Colon Ca:Lymph Node Mapping

Phase I study on sentinel lymph node mapping in colon cancer: a preliminary report.

Bendavid Y, Latulippe JF, Younan RJ, Leclerc YE, Dube S, Heyen F, Morin M, Girard R, Bastien E, Ferreira J, Cerino M, Dube P

Laboratoire de recherche et d'enseignement chirurgical, Maisonneuve-Rosemont Hospital, University of Montreal, Montreal, Quebec, Canada.

[Medline record in process]

BACKGROUND AND OBJECTIVES: Lymph node (LN) metastasis is one of the most significant prognostic factor in colorectal cancer. In fact, therapeutic decisions are based on LN status. However, multiple studies have reported on the limitations of the conventional pathological LN examination techniques, and therefore, the actual number of patients with LN positive colorectal cancer is probably underestimated. We assume that lymphatic tumor dissemination follows an orderly sequential route. We report here a simple and harmless coloration technique that was recently elaborated, and that allows us to identify the sentinel LN(s) (SLN) or first relay LNs in colorectal cancer patients. The main endpoint of this clinical trial is the feasibility of the technique.

METHODS: Twenty patients treated by surgery for a colic cancer were admitted in this protocol. A subserosal peritumoral injection of lymphazurin 1% was performed 10 min before completing the colic resection. A pathologist immediately examined the specimens, harvested the colored SLN, and examined them by serial cuts (200 microm) with H&E staining, followed by immunohistochemical staining (AE1-AE3 cytokeratin markers), when serial sections were classified as cancer free.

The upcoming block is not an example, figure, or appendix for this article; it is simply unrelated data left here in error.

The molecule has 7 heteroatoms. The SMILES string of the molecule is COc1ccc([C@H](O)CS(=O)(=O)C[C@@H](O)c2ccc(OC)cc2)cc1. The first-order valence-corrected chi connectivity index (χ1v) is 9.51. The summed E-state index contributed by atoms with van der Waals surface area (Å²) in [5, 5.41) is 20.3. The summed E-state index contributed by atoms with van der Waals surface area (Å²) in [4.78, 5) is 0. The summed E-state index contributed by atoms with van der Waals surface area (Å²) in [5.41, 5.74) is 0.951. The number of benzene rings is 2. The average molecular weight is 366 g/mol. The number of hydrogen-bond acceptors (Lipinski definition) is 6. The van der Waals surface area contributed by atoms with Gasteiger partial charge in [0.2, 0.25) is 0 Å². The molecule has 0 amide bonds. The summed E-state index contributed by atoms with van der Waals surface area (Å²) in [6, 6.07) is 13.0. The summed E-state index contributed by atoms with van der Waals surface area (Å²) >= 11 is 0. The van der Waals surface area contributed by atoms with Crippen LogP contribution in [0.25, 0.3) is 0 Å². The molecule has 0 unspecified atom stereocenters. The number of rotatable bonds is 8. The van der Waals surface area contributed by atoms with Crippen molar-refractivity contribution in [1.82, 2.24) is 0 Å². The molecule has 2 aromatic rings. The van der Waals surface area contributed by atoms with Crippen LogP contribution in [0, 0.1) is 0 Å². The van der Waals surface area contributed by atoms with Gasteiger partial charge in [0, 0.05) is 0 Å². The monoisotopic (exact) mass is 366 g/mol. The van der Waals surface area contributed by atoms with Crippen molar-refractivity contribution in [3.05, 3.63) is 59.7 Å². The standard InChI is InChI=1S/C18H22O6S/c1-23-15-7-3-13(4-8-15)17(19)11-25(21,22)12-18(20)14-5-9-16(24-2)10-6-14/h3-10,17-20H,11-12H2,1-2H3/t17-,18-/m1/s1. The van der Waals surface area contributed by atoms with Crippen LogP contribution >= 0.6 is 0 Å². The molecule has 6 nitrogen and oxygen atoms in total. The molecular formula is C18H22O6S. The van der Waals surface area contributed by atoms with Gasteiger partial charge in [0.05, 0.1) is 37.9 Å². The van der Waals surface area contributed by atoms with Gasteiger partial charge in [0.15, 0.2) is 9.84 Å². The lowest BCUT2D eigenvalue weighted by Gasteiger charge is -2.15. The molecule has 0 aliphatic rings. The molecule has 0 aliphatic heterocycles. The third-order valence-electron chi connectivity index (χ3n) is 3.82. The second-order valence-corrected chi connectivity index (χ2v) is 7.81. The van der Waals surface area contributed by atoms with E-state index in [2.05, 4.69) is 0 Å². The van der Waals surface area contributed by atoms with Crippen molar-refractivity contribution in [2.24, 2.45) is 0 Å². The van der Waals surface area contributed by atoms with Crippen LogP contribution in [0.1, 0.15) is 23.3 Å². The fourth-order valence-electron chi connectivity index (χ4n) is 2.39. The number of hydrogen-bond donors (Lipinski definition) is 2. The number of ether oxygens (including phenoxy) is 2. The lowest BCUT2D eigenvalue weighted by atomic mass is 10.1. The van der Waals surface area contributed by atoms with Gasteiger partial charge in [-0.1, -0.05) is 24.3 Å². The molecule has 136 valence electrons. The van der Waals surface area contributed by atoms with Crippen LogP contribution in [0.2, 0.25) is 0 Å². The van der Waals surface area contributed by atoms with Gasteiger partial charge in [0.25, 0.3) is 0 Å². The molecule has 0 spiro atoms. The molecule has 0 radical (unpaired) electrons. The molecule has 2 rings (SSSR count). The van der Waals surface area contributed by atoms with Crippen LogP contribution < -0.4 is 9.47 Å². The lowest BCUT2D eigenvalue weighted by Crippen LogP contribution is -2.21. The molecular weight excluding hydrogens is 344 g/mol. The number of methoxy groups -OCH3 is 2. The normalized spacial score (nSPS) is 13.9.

RESULTS: The preoperative identification of the SLN was impossible in at least 50 of the cases, however, SLNs were identified by the pathologist in 90% of cases. In two patients (10%) SLN was never identified. The average number of SLN was 3.9. Immunohistochemical analysis of the SLN has potentially changed the initial staging (from Dukes B to Dukes C) for 5 of the 20 patients (25%). On the other hand, there was one patient (5%) with hepatic metastasis from adenocarcinoma for whom SLN pathology was negative for metastasis (skip metastasis).

CONCLUSIONS: SLN biopsy is readily feasible with identification of SLN in at least 90% of patients with colorectal cancers. Our results indicate that 45% of patients initially staged as Dukes B had tumor cells identified in their SLN when these were subjected to our protocol. This represented a 25% upgrading rate when our complete study population is considered.

However, controversy persist about the clinical significance and metastatic potential of these often very small clusters of tumor cells.

Copyright 2002 WileyLiss, Inc.

J Surg Oncol 2002 Feb;79(2):81-4; PMID: 11815993, UI: 21674623


Second Colorectal Cancers Develop Despite Follow-up Tests

Am College of Physicians, Am Soc of Internal Med, 2/02

Management of Regional Lymph Nodes

Br J Dermatol, 12/03

References on Lymph Node article
Complications of a Gastrostomy Tube

J Pain & Symptom Management, April 2009


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